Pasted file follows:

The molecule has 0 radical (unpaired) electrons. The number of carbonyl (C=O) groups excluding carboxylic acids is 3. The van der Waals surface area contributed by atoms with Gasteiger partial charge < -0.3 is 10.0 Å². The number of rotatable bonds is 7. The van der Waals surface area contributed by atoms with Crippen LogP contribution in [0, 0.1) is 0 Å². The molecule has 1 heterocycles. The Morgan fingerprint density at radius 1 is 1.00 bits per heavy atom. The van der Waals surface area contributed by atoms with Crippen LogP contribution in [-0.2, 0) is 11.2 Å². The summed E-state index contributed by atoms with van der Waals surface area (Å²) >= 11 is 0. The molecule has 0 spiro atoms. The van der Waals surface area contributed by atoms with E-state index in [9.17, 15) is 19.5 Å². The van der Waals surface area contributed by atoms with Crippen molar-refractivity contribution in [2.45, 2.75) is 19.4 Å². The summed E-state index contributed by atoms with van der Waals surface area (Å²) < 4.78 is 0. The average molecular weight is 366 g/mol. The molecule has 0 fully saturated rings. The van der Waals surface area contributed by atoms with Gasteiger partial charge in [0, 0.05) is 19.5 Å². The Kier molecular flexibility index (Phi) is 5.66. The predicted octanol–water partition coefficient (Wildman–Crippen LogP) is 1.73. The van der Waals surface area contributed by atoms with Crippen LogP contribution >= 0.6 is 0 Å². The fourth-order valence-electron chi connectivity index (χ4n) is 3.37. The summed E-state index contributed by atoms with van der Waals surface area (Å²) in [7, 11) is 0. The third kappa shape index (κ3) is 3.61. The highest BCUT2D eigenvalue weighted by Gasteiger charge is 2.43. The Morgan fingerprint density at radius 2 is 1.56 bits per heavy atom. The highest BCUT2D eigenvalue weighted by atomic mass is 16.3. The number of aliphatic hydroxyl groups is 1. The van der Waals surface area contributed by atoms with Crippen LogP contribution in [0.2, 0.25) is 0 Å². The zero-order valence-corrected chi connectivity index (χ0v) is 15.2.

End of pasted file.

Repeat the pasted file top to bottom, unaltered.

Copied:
The molecule has 0 radical (unpaired) electrons. The number of carbonyl (C=O) groups excluding carboxylic acids is 3. The van der Waals surface area contributed by atoms with Gasteiger partial charge < -0.3 is 10.0 Å². The number of rotatable bonds is 7. The van der Waals surface area contributed by atoms with Crippen LogP contribution in [0, 0.1) is 0 Å². The molecule has 1 heterocycles. The Morgan fingerprint density at radius 1 is 1.00 bits per heavy atom. The van der Waals surface area contributed by atoms with Crippen LogP contribution in [-0.2, 0) is 11.2 Å². The summed E-state index contributed by atoms with van der Waals surface area (Å²) >= 11 is 0. The molecule has 0 spiro atoms. The van der Waals surface area contributed by atoms with E-state index in [9.17, 15) is 19.5 Å². The van der Waals surface area contributed by atoms with Crippen molar-refractivity contribution in [2.45, 2.75) is 19.4 Å². The summed E-state index contributed by atoms with van der Waals surface area (Å²) < 4.78 is 0. The average molecular weight is 366 g/mol. The molecule has 0 fully saturated rings. The van der Waals surface area contributed by atoms with Gasteiger partial charge in [0, 0.05) is 19.5 Å². The Kier molecular flexibility index (Phi) is 5.66. The predicted octanol–water partition coefficient (Wildman–Crippen LogP) is 1.73. The van der Waals surface area contributed by atoms with Crippen LogP contribution >= 0.6 is 0 Å². The fourth-order valence-electron chi connectivity index (χ4n) is 3.37. The summed E-state index contributed by atoms with van der Waals surface area (Å²) in [7, 11) is 0. The third kappa shape index (κ3) is 3.61. The highest BCUT2D eigenvalue weighted by Gasteiger charge is 2.43. The Morgan fingerprint density at radius 2 is 1.56 bits per heavy atom. The highest BCUT2D eigenvalue weighted by atomic mass is 16.3. The number of aliphatic hydroxyl groups is 1. The van der Waals surface area contributed by atoms with Crippen LogP contribution in [0.2, 0.25) is 0 Å². The zero-order valence-corrected chi connectivity index (χ0v) is 15.2.